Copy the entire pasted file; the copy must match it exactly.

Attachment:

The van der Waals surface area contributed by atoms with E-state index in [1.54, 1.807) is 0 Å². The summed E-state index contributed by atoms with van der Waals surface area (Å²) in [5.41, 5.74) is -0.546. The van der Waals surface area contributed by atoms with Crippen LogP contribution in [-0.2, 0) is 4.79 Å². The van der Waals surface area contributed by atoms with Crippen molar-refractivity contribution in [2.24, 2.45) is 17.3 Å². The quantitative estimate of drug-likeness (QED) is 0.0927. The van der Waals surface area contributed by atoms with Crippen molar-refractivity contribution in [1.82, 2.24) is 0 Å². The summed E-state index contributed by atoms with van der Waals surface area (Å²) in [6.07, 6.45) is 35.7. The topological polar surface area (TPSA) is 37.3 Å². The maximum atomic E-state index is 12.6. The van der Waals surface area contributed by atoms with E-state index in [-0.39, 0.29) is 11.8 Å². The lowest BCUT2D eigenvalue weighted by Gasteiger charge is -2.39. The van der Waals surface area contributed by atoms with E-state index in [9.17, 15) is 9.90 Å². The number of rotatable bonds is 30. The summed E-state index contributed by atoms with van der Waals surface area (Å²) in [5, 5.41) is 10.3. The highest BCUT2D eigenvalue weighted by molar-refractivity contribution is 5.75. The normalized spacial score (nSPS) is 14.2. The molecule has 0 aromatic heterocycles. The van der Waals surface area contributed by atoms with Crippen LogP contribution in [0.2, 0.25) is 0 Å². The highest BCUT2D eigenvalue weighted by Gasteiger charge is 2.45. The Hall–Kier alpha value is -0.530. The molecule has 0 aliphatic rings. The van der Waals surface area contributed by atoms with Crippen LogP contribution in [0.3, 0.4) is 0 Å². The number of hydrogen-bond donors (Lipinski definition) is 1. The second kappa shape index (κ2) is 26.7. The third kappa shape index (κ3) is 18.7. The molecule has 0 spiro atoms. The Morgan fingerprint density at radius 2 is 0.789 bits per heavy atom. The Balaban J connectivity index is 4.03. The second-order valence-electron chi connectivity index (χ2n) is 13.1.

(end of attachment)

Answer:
The van der Waals surface area contributed by atoms with E-state index in [1.54, 1.807) is 0 Å². The summed E-state index contributed by atoms with van der Waals surface area (Å²) in [5.41, 5.74) is -0.546. The van der Waals surface area contributed by atoms with Crippen LogP contribution in [-0.2, 0) is 4.79 Å². The van der Waals surface area contributed by atoms with Crippen molar-refractivity contribution in [2.24, 2.45) is 17.3 Å². The quantitative estimate of drug-likeness (QED) is 0.0927. The van der Waals surface area contributed by atoms with Crippen molar-refractivity contribution in [1.82, 2.24) is 0 Å². The summed E-state index contributed by atoms with van der Waals surface area (Å²) in [6.07, 6.45) is 35.7. The topological polar surface area (TPSA) is 37.3 Å². The maximum atomic E-state index is 12.6. The van der Waals surface area contributed by atoms with E-state index in [-0.39, 0.29) is 11.8 Å². The lowest BCUT2D eigenvalue weighted by Gasteiger charge is -2.39. The van der Waals surface area contributed by atoms with E-state index in [9.17, 15) is 9.90 Å². The number of rotatable bonds is 30. The summed E-state index contributed by atoms with van der Waals surface area (Å²) in [5, 5.41) is 10.3. The highest BCUT2D eigenvalue weighted by molar-refractivity contribution is 5.75. The normalized spacial score (nSPS) is 14.2. The molecule has 0 aromatic heterocycles. The van der Waals surface area contributed by atoms with Crippen LogP contribution in [0.2, 0.25) is 0 Å². The highest BCUT2D eigenvalue weighted by Gasteiger charge is 2.45. The Hall–Kier alpha value is -0.530. The molecule has 0 aliphatic rings. The van der Waals surface area contributed by atoms with Crippen LogP contribution in [0.3, 0.4) is 0 Å². The number of hydrogen-bond donors (Lipinski definition) is 1. The second kappa shape index (κ2) is 26.7. The third kappa shape index (κ3) is 18.7. The molecule has 0 spiro atoms. The Morgan fingerprint density at radius 2 is 0.789 bits per heavy atom. The Balaban J connectivity index is 4.03. The second-order valence-electron chi connectivity index (χ2n) is 13.1.